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Spindle Inhibitors: The Vinca Alkaloids

The Vinca alkaloids are a subset of drugs that are derived from the periwinkle plant, Catharanthus roseus (also Vinca rosea, Lochnera rosea, and Ammocallis rosea). It is also commonly called the Madagascar periwinkle or the rose periwinkle. While it has been historically used to treat numerous diseases, it has most recently been employed for its anti-cancer properties. The plant grows in warm regions of the world and especially in the Southern United States. The "flower" is usually pale pink with a dark violet dot in the center.(1)

All vinca alkaloids are administered intravenously (IV). After injection, they are eventually metabolized by the liver and excreted. They work in a cell-cycle specific manner, halting mitosis of affected cells and causing cell death. As stated in the introduction, the mechanism involves binding to the tubulin monomers and keeping the microtubules (spindle fibers) from forming. Although the plant has medical uses, it can produce many serious side effects if smoked or ingested.

There are four major vinca alkaloids in clinical use:

A Closer Look at the Discovery of a Spindle Inhibitor

Dr. Monroe E. Wall and Dr. Mansukh C. Wani discovered paclitaxel (Taxol®) at the Research Triangle Institute in 1967. They isolated the compound from the Pacific Yew tree (Taxus brevifolia) and tested it as an anti-tumor drug in rodents. The mechanism of action for paclitaxel was reported by scientists at the Albert Einstein Medical College in 1980. In December of 1992, the FDA approved paclitaxel for the treatment of ovarian cancer. Today the drug is used for a variety of cancers, including ovarian, breast, small-cell and large-cell lung cancers, and Karposi's sarcoma.(2) Paclitaxel is a plant alkaloid that is derived from the bark of the Pacific Yew Tree (see photo). The Pacific Yew grows in moist soils and can be found in British Columbia, Alaska, California, Idaho, Montana, Oregon, and Washington. It takes about 2g of paclitaxel (about 3-10 trees) to treat one patient. Paclitaxel is obtained via a semi-synthetic process from the English Yew tree, Taxus baccata. Both paclitaxel and Paclitaxel are administered as a series of intravenous injections.(3)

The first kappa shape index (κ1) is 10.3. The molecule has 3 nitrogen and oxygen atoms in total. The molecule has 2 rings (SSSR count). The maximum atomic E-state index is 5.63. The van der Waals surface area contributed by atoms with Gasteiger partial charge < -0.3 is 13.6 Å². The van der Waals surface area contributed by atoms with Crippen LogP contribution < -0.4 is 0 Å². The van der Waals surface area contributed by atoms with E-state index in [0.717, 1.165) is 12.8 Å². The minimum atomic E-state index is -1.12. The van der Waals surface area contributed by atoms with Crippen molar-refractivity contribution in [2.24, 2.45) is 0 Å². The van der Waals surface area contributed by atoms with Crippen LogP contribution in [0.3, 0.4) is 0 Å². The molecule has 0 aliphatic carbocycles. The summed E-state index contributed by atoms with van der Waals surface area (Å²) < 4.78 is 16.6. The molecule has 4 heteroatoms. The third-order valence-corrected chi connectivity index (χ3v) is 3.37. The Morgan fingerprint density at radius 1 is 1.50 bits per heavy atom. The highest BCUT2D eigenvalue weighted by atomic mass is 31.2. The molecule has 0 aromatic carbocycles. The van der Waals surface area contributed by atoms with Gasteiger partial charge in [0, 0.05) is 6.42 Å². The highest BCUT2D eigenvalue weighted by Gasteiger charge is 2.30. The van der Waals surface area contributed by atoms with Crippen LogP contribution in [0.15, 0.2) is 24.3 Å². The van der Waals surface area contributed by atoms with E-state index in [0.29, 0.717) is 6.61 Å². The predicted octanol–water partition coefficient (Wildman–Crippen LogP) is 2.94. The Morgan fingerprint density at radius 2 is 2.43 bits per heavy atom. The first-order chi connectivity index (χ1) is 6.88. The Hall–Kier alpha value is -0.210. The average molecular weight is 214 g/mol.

Image source: Natural Resources Canada, the Canadian Forest Service.

References for this page:
  1. Synder, Lucy. "Description and Natural History of the Periwinkle." University of Texas, Institute for Cellular and Molecular Biology. November 1997. [http://biotech.icmb.utexas.edu/botany/perihist.html]
  2. Fact Sheet: RTI's Discovery of Taxol. Research Triangle Institute. 2001. (March 2002). [http://www.rti.org/page.cfm?objectid=71215B17-D95B-46E8-8BBCA18016AFF167]
  3. Sally J. DeNardo, Gerald L. DeNardo, Arutselvan Natarajan, Laird A. Miers, Allan R. Foreman, Cordula Gruettner, Grete N. Adamson, and Robert Ivkov. "Thermal Dosimetry Predictive of Efficacy of 111In-ChL6 Nanoparticle AMF Induced Thermoablative Therapy for Human Breast Cancer in Mice." Journal Nuclear Medicine 2007 48: 437-444. [PUBMED]
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